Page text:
At the time of writing this, the news about Talk Talk’s breach is all over the news. It broke last night (22nd October) at around 10pm and was clearly serious for it to be “breaking news” on the BBC app. fast forward 12 hours and it is all over the BBC – including the CEO getting grilled on Radio 4.

Like others, I have a little insight into the background and whilst I’ll not comment further, it is fair to say it could have been avoided. The immediate question will be around the security team, however it would be completely unfair to point at the CISO and the team – and more about why the board didn’t take the risks seriously that will invariably have been highlighted before. In fact, whilst it is commendable that the CEO has spoken and warned their customers, the fact that she could not/would not confirm whether the data was encrypted (clearly it wasn’t!) is not going to help their image. The damage to their reputation will be huge.

When I was actively working within the Infosec world, I used to use an analogy to describe the attitude to Infosec from some organisations – its like selling car insurance to young drivers. When you passed you test and got your first car, chances are you were given sage advice by parents to buy something sensible and insure it Fully Comprehensive to cover all risks. Of course, if you were like me you will have ignored the advice and chose to spend the savings made by going Third Party Fire and Theft on the “important stuff” – like car stereo, noisy exhausts, go faster stripes, etc.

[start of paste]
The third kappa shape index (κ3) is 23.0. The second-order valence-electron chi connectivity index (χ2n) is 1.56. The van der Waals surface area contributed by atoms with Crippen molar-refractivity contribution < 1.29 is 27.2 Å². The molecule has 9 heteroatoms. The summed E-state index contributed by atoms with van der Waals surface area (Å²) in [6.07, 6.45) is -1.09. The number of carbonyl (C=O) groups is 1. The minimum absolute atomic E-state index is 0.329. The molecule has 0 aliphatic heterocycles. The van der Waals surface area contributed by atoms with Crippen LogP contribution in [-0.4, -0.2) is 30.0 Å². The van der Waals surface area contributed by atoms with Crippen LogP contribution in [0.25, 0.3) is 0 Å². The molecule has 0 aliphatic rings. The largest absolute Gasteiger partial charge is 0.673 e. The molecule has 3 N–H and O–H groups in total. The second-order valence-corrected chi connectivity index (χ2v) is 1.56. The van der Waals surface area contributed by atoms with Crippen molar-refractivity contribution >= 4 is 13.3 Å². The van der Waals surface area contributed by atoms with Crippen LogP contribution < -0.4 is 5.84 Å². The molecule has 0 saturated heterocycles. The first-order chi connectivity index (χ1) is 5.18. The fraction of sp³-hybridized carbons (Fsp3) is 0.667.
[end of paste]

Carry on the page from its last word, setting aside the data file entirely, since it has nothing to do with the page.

You probably then proceeded to bomb around and one day the inevitable happens – you have a crash, car is damaged (maybe wrecked) and you are left with a pile of mess on your parents drive and staring in the face of a big repair bill, because you weren’t “Fully comp”. All of a sudden you realised that it wasn’t that expensive after all…….

There will invariably be lots of conjecture, analysis, and of course legions of my former peers and their employers espousing the importance of good controls (and of course, how they could have prevented this from happening). Just like the young person with the wrecked car, Talk Talk will have to spend much more to try and fix the problem – and they’ll probably do it through gritted teeth – which means that they might still “go cheap” to limit the cost.

The most important thing here is the customer’s data – and the real focus should be to help them protect themselves from the inevitable risks in terms of their banking information and the wider ramifications of their data being “out there”

Like many, I had predicted some time ago that there would be a big one and that I hoped it might just make organisations start taking this seriously – not just in word, but in deed. So, to all of those organisations that have had a “Third Party Fire and Theft” attitude to their security posture, the message is clear. Time to go “Fully Comp”!!